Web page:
Can I sue my ex-boss for sexual harassment at work and retaliation?

UPDATED: Feb 14, 2012

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Can I sue my ex-boss for sexual harassment at work and retaliation?

He made comments to me daily and grabbed me and kissed me twice (once sticking tongue down my throat). He asked me how I liked it. He accused me of taking money but I didn’t. He ripped me off of money one time. He was afraid I would tell everyone and he wanted me out of there. He finally fired me and lied to me. He resigned a few days ago. I want to sue him for treating me so badly. I was a wreck.

Asked on February 14, 2012 under Employment Labor Law, Illinois


SJZ, Member, New York Bar / FreeAdvice Contributing Attorney

Answered 10 years ago | Contributor

Yes, you should be able to sue the ex-boss and very likely the employer, too.

1) Sexual harassment at work is illegal--period. What you described, forced intimate or physical contact and sexually based or charged comments, is as pure an example of sexual harassment as you're likely to find. There is no doubt but that his is wrongul.

2) Assault--which includes any forceable, unwanted contact--is both a tort (or something you could sue over) and a crime; and that goes as well for sexual assault, and kissing someone against their will is form of sexual assault. You could report him to the police and sue him on this basis, too.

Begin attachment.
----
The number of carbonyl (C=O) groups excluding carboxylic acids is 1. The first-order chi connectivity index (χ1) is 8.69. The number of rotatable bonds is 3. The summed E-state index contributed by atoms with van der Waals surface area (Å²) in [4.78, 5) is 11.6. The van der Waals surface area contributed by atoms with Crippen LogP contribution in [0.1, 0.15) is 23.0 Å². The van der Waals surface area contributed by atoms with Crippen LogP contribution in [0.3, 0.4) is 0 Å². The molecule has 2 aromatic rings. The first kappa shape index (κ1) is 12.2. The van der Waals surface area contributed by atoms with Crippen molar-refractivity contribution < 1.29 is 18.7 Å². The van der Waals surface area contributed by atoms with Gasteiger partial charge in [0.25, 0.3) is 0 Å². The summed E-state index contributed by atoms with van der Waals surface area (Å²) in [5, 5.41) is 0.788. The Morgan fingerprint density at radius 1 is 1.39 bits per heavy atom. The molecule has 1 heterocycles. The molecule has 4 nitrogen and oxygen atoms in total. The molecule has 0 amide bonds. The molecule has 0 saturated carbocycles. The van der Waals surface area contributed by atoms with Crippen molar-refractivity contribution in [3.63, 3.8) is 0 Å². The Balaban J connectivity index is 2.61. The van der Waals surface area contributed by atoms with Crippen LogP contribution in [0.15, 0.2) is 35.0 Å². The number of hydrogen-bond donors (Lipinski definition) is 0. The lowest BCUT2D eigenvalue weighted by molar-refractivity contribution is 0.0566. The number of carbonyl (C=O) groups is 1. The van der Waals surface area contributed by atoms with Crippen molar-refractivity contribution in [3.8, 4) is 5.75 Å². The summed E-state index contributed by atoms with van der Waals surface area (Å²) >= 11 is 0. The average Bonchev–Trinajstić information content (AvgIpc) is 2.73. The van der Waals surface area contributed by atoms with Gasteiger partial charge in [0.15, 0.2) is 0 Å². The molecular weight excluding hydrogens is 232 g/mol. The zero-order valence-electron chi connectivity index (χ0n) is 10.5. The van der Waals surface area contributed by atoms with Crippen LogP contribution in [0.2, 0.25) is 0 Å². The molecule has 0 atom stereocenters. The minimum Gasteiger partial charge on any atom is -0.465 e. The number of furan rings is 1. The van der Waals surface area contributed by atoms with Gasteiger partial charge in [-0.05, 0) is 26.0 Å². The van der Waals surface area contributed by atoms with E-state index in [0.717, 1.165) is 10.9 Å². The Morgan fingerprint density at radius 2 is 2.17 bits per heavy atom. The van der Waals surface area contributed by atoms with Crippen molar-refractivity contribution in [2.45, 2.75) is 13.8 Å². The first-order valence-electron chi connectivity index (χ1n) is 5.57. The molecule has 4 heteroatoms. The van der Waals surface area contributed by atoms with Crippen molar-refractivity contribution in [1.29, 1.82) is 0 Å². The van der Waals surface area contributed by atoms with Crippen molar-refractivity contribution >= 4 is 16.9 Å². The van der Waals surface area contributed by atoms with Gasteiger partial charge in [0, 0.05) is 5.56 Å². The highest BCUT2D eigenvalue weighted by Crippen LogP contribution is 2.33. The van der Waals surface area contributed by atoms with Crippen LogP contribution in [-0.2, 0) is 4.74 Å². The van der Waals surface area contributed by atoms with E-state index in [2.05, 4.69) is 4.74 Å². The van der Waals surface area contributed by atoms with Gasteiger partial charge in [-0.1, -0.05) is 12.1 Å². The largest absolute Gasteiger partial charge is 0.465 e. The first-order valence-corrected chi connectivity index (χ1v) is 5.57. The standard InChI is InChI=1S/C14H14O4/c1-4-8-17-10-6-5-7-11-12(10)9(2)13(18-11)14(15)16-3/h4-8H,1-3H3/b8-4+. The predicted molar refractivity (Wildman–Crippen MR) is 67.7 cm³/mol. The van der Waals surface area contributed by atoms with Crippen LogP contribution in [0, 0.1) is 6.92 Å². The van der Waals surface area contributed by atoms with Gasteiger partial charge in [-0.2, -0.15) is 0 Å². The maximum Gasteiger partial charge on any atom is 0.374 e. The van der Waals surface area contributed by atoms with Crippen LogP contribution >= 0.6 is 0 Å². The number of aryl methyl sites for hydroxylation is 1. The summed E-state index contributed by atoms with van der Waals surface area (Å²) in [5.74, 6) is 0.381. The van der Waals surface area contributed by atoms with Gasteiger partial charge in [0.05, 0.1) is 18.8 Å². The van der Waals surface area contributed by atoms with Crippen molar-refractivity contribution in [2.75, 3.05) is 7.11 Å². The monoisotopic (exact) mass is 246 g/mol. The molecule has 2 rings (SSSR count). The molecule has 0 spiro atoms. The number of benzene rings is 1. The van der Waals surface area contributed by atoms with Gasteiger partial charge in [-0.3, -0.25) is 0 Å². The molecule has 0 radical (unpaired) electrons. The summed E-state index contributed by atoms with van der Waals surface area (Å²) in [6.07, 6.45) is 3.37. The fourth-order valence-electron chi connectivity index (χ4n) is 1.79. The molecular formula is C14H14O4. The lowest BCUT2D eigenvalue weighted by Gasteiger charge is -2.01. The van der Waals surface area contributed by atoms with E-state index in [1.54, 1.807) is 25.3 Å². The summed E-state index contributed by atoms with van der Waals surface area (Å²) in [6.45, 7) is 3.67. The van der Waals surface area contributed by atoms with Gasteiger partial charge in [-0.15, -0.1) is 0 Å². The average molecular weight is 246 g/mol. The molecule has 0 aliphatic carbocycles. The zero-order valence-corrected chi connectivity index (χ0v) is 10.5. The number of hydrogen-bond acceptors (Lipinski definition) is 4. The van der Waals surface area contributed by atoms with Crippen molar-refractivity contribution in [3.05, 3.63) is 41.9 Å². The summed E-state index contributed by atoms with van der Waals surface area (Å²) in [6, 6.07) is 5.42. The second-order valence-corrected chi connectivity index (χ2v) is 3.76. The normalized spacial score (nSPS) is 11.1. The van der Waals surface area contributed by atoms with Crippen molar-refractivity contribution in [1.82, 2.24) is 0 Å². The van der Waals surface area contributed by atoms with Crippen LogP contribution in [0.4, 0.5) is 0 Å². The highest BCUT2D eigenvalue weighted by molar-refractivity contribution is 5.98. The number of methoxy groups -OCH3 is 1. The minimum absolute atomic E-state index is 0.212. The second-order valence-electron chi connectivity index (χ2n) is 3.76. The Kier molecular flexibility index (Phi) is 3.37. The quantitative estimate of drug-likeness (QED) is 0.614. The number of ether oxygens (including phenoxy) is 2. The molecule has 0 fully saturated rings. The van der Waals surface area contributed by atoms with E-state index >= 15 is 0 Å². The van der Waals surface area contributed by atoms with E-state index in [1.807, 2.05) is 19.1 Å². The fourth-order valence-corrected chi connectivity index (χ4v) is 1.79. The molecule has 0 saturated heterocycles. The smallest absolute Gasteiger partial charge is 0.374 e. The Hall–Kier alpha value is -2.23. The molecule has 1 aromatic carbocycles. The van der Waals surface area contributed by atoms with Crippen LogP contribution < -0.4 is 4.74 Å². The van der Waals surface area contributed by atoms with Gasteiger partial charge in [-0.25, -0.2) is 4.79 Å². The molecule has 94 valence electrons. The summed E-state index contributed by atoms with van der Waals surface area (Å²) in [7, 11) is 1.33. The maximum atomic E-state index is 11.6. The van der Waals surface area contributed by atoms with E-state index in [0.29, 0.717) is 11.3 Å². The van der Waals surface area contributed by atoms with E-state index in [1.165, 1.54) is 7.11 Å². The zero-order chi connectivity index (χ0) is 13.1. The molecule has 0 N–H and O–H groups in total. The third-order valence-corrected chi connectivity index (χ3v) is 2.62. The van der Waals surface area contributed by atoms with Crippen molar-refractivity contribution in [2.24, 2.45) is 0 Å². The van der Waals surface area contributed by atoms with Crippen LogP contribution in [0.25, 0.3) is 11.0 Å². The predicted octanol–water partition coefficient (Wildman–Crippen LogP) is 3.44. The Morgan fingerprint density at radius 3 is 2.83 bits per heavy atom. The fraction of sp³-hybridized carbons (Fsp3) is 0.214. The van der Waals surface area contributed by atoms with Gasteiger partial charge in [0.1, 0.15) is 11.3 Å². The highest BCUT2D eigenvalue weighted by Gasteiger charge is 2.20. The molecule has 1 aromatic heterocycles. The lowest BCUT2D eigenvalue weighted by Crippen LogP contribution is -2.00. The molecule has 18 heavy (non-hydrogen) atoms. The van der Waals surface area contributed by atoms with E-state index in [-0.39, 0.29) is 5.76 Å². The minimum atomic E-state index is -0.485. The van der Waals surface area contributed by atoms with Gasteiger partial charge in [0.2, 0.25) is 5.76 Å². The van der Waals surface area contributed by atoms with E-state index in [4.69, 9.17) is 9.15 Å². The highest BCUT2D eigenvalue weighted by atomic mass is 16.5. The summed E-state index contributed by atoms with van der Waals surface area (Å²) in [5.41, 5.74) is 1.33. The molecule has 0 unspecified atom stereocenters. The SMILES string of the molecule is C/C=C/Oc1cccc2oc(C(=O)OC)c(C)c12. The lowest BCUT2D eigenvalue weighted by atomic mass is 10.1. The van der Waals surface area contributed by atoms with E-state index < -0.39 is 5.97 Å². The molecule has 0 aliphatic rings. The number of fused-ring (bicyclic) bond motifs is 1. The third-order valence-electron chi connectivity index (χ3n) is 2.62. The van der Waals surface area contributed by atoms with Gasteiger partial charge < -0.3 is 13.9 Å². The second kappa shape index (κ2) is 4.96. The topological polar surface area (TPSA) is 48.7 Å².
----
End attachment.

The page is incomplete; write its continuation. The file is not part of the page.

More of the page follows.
3) Theft, too, is clearly both a tort (something to sue over) and a crime; therefore you could report him to the police and sue him for taking your money.

In short, you seem to have several grounds for a lawsuit. You should speak with an attorney right away about seeking compensation. Good luck.

IMPORTANT NOTICE: The Answer(s) provided above are for general information only. The attorney providing the answer was not serving as the attorney for the person submitting the question or in any attorney-client relationship with such person. Laws may vary from state to state, and sometimes change. Tiny variations in the facts, or a fact not set forth in a question, often can change a legal outcome or an attorney's conclusion. Although has verified the attorney was admitted to practice law in at least one jurisdiction, he or she may not be authorized to practice law in the jurisdiction referred to in the question, nor is he or she necessarily experienced in the area of the law involved. Unlike the information in the Answer(s) above, upon which you should NOT rely, for personal advice you can rely upon we suggest you retain an attorney to represent you.

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